Cutting Gym Expenses Without Sacrificing Health Goals

When you’re on a debt payoff journey, there’s usually a need to look at your budget and cut expenses, at least temporarily, so that you can pay off your debt, fund an emergency savings account, and continue to contribute to your retirement savings. 

Some of the expenses that are typically cut from your budget include coffee and streaming subscriptions, takeout / eating out, and clothing. But sometimes, these cuts are not enough. While there’s always the option to increase your income through a side hustle or second job, there’s another expense you can cut from your budget, at least temporarily, to make a big dent in your debt: Gym memberships.

With inflation pushing the prices of gas, groceries, and other day-to-day expenses higher and higher, more consumers are reporting that inflation is having an impact on their health, not just their financial situation. One of the ways that consumers are trying to save money is by cutting back on health-related expenses such as gym memberships, health care services, and eyeglasses, according to the mental health index report from Telus Health, released on Feb. 23, 2023. 

“The current economic environment is leading many employees to feel pressure to prioritize finances over their health and well-being,” said Michael Dingle, chief operating officer at Telus Health. “This is an impossible choice, as one is not mutually exclusive from the other. In fact, financial well-being is a fundamental contributor to overall health.”

While cutting a gym membership in order to save money may seem harsh to some, for many consumers, it may make financial sense.

A 2018 study found:

  • 63 percent of gym memberships are completely unused 
  • 22 percent of consumers with gym memberships stop going after six months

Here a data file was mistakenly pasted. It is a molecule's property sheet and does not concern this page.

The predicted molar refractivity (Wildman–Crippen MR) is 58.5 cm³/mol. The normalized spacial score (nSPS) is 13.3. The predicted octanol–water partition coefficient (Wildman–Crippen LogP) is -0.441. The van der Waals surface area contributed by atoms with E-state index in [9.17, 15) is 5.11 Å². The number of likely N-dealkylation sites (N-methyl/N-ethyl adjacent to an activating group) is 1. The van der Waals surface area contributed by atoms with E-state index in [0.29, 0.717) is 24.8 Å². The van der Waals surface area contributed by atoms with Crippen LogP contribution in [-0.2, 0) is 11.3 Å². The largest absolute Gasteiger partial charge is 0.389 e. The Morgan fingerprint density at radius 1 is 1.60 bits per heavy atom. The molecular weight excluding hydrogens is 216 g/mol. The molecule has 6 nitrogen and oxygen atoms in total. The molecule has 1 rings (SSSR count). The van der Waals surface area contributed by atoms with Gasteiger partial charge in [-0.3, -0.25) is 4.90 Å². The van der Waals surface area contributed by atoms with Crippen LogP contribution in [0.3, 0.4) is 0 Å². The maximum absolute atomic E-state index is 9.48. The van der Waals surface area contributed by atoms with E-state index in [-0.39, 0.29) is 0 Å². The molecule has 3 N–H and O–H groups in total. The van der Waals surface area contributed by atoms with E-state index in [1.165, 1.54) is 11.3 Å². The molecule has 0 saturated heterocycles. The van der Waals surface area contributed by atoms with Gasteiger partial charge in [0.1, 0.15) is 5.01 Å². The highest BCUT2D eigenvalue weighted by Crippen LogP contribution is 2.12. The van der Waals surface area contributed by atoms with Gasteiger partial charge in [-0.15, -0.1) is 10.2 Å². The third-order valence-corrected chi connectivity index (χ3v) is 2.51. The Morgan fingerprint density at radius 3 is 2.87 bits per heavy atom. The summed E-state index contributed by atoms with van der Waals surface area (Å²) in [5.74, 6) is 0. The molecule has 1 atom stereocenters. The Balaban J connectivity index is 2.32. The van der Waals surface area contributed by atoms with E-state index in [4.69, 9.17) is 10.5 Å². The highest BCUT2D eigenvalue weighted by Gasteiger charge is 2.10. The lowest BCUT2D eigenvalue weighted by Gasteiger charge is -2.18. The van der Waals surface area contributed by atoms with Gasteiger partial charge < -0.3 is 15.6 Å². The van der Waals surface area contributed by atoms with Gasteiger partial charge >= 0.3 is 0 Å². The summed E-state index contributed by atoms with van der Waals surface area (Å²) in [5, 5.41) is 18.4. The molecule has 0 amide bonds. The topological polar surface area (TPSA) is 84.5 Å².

• 82 percent of gym members attend the gym less than one time per week
  • 31 percent claim they would never have joined the gym in the first place if they knew how little they’d use it

Cutting Gym Expenses Without Sacrificing Health Goals

In the U.S., roughly 39 percent of Americans have gym memberships. On average, it costs $50.03 a month for a gym membership, which includes the initial joining fees, annual renewal fees, taxes, and monthly membership fees, or around $600 per year.

While the average gym membership is around $50 per month, gym membership costs can range from as low as $10 per month to $249 or more per month. The difference in price for a gym membership often depends on a number of factors, including the location, equipment available, or additional features of the gym. 

High-end gyms tend to cost the most per month. Lifetime Fitness is an example of a high-end gym. These gyms tend to offer members more than a standard gym experience, such as unlimited classes (yoga, Zumba, spinning, pilates, etc.), swimming pools, towel service, saunas, and locker rooms.

Mid-range gyms tend to be more affordable than high-end gyms while still offering a good range of high-quality gym equipment, classes, and services. Anytime Fitness, for example, has tanning facilities and wellness programs.

Then there are budget gyms that typically offer monthly memberships for $10-$11, like Planet Fitness, that have limited equipment and rarely offer classes. They tend to be more affordable options because these gyms are designed for beginners, so the equipment is more basic than a mid-range or high-end gym offers.

While staying healthy physically and mentally on a debt payoff journey is important, if you find yourself struggling to make it to the gym regularly or your gym membership payment feels like a stretch, there are ways to cut back on gym costs, at least temporarily, while on your debt payoff journey.

7 Free and Affordable Workouts